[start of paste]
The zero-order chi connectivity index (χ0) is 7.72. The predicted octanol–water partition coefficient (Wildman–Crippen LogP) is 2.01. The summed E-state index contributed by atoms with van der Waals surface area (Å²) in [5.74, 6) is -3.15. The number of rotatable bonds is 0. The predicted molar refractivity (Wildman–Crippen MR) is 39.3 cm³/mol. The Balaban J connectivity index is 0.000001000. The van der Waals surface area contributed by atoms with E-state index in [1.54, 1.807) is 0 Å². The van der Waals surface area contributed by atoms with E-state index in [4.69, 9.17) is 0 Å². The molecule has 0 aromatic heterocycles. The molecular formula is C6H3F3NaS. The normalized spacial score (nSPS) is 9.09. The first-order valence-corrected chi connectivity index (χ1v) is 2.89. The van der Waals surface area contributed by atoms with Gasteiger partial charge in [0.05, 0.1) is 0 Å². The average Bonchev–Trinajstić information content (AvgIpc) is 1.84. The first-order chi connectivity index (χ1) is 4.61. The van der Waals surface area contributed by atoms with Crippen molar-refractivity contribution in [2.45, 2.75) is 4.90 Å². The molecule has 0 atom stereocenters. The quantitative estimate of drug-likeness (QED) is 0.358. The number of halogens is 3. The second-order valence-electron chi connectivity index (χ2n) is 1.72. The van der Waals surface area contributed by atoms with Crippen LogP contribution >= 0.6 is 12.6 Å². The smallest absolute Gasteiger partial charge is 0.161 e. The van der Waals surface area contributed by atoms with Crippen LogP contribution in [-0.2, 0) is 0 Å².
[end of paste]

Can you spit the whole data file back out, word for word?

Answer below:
The zero-order chi connectivity index (χ0) is 7.72. The predicted octanol–water partition coefficient (Wildman–Crippen LogP) is 2.01. The summed E-state index contributed by atoms with van der Waals surface area (Å²) in [5.74, 6) is -3.15. The number of rotatable bonds is 0. The predicted molar refractivity (Wildman–Crippen MR) is 39.3 cm³/mol. The Balaban J connectivity index is 0.000001000. The van der Waals surface area contributed by atoms with E-state index in [1.54, 1.807) is 0 Å². The van der Waals surface area contributed by atoms with E-state index in [4.69, 9.17) is 0 Å². The molecule has 0 aromatic heterocycles. The molecular formula is C6H3F3NaS. The normalized spacial score (nSPS) is 9.09. The first-order valence-corrected chi connectivity index (χ1v) is 2.89. The van der Waals surface area contributed by atoms with Gasteiger partial charge in [0.05, 0.1) is 0 Å². The average Bonchev–Trinajstić information content (AvgIpc) is 1.84. The first-order chi connectivity index (χ1) is 4.61. The van der Waals surface area contributed by atoms with Crippen molar-refractivity contribution in [2.45, 2.75) is 4.90 Å². The molecule has 0 atom stereocenters. The quantitative estimate of drug-likeness (QED) is 0.358. The number of halogens is 3. The second-order valence-electron chi connectivity index (χ2n) is 1.72. The van der Waals surface area contributed by atoms with Crippen LogP contribution >= 0.6 is 12.6 Å². The smallest absolute Gasteiger partial charge is 0.161 e. The van der Waals surface area contributed by atoms with Crippen LogP contribution in [-0.2, 0) is 0 Å².